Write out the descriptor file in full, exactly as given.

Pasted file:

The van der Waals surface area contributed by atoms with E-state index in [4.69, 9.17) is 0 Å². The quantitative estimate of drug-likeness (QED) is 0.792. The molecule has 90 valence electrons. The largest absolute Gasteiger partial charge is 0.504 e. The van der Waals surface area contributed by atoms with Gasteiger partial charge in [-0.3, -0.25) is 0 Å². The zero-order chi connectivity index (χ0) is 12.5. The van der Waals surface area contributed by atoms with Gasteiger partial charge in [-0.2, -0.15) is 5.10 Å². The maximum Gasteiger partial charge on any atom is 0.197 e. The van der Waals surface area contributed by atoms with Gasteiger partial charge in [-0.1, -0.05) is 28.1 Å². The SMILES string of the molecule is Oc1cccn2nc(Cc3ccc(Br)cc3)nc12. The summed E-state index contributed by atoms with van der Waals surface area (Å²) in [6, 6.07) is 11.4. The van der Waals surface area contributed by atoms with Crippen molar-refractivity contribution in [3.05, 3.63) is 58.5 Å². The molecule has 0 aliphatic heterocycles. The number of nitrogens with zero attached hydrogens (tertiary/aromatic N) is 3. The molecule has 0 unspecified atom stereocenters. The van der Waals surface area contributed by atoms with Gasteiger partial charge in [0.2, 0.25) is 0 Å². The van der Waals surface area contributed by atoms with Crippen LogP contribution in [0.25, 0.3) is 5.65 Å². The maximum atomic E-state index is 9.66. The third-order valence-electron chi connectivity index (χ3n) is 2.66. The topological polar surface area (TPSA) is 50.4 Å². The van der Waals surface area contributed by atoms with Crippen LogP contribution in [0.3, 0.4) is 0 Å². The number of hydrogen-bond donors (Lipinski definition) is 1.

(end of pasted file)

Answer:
The van der Waals surface area contributed by atoms with E-state index in [4.69, 9.17) is 0 Å². The quantitative estimate of drug-likeness (QED) is 0.792. The molecule has 90 valence electrons. The largest absolute Gasteiger partial charge is 0.504 e. The van der Waals surface area contributed by atoms with Gasteiger partial charge in [-0.3, -0.25) is 0 Å². The zero-order chi connectivity index (χ0) is 12.5. The van der Waals surface area contributed by atoms with Gasteiger partial charge in [-0.2, -0.15) is 5.10 Å². The maximum Gasteiger partial charge on any atom is 0.197 e. The van der Waals surface area contributed by atoms with Gasteiger partial charge in [-0.1, -0.05) is 28.1 Å². The SMILES string of the molecule is Oc1cccn2nc(Cc3ccc(Br)cc3)nc12. The summed E-state index contributed by atoms with van der Waals surface area (Å²) in [6, 6.07) is 11.4. The van der Waals surface area contributed by atoms with Crippen molar-refractivity contribution in [3.05, 3.63) is 58.5 Å². The molecule has 0 aliphatic heterocycles. The number of nitrogens with zero attached hydrogens (tertiary/aromatic N) is 3. The molecule has 0 unspecified atom stereocenters. The van der Waals surface area contributed by atoms with Gasteiger partial charge in [0.2, 0.25) is 0 Å². The van der Waals surface area contributed by atoms with Crippen LogP contribution in [0.25, 0.3) is 5.65 Å². The maximum atomic E-state index is 9.66. The third-order valence-electron chi connectivity index (χ3n) is 2.66. The topological polar surface area (TPSA) is 50.4 Å². The van der Waals surface area contributed by atoms with Crippen LogP contribution in [0.3, 0.4) is 0 Å². The number of hydrogen-bond donors (Lipinski definition) is 1.